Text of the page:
....Haiti is not Perishing. This slogan has appeared on a numerous shirts and billboards here since the earthquake. We shouted it out as we sang in the "bens" on Wednesday night, united together in prayer for this amazing and complicated country. Many Haitians perished last year, from the earthquake and cholera, but the country and its people are still fighting and showing a beautiful tenacity to live and love with joy in the midst of crushing sorrow.
One year ago today our world seemed to crumble around us. Rather than write all over again about those minutes and the days following, you can read it here, here, and here. We are recovering and God has brought beauty from ashes, as he has promised. We cannot forget though, and we shouldn't. Everywhere around us are broken buildings, cracks in walls, rubble, and hurting hearts. This week Bill and Susette Manassero took five children- two girls and three boys- into the boys and girls' orphanages who lost their mom and dad in the earthquake. We won't forget. One of our other little boys moved into the orphanage in June. His mother died months after the earthquake, but we met him because he and his mother stayed in the "bens" (sport court next to the boys' home) with our kids for the week after the earthquake. We can't forget. Do I want to forget? No. I don't want to forget how I saw all our neighbors come to help strangers when they were bloody and losing limbs. I don't want to forget how children and teenagers, our kids, asked to translate or to hold hands or to help adults go to the bathroom after they'd had surgery. I don't want to forget the doctors who rescued us from our insanity but also brought necessary laughter to the long days.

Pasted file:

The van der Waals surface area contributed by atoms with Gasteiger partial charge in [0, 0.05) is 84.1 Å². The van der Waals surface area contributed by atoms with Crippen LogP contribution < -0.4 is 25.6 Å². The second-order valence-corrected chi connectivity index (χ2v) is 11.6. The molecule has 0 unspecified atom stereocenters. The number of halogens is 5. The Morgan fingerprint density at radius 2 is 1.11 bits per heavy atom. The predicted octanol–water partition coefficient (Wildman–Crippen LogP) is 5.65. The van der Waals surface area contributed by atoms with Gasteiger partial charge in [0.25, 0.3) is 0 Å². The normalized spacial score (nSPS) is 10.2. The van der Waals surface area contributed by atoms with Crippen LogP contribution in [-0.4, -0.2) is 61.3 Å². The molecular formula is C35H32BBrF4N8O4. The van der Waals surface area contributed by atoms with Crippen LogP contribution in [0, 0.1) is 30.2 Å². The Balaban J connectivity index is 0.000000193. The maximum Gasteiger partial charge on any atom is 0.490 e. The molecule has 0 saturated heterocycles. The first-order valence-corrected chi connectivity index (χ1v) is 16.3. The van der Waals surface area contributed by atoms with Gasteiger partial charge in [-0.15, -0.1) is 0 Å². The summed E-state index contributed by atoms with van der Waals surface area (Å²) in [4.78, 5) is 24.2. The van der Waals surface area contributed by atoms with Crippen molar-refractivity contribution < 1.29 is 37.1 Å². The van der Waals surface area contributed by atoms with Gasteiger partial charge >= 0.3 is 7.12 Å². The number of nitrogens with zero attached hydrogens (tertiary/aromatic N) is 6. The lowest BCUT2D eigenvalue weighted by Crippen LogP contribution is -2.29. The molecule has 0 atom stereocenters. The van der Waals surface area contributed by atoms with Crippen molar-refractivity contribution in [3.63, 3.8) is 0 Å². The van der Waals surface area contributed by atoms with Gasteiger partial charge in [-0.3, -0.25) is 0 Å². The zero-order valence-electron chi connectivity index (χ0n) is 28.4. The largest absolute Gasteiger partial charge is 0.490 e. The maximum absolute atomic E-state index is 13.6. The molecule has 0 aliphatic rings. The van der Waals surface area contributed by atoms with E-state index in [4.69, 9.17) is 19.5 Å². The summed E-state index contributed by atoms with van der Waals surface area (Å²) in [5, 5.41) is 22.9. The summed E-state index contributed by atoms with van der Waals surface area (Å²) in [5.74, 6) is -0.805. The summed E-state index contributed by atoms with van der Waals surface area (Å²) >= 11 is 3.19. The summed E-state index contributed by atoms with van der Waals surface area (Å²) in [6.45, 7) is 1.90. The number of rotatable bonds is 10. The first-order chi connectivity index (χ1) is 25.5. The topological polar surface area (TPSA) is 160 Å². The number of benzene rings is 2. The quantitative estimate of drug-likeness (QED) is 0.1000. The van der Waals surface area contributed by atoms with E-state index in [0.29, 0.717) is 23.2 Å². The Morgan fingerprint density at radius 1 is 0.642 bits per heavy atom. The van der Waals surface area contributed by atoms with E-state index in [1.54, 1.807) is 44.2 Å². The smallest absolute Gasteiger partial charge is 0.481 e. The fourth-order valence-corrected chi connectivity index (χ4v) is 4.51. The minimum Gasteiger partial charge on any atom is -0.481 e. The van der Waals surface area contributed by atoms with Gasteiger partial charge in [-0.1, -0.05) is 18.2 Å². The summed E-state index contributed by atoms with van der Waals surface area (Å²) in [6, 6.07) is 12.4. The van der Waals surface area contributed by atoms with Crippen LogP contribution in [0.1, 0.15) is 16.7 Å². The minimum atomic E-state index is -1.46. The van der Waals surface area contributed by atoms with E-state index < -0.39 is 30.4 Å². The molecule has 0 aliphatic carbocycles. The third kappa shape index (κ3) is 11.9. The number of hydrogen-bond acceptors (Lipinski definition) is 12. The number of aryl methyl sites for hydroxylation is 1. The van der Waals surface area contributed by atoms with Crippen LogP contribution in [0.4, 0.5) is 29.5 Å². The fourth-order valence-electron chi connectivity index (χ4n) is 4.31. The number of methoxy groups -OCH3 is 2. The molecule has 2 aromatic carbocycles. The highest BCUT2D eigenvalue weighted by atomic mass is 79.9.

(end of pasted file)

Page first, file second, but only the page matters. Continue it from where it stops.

On Monday and Tuesday our children and staff gathered together in the mornings to pray and worship, to cry out to God in thanksgiving and to ask him to bring about change in our hearts and in Haiti. Both mornings kids and adults shared their earthquake experiences and how God had brought blessings through this experience. On Wednesday the kids and staff walked around our neighborhood, singing and praying for the country. Throughout the city churches were in session and many schools also conducted walks similar to ours. In the evening, right before the time of last years' earthquake, those kids and staff who had lost friends or family in the earthquake lit a candle and shared the name of their loved one who died. Five year old Tiu, one of the new boys, lit a candle in his mother's honor. I almost lost it then. Ti-John shared that he could light candles forever in honor of all his Haitian brothers and sisters who died. It was an important time for us to share together and to grieve together.
Pray with us as we see the discouragement the Haitians face every day and that a new Haiti that glorifies God will be rebuilt and restored.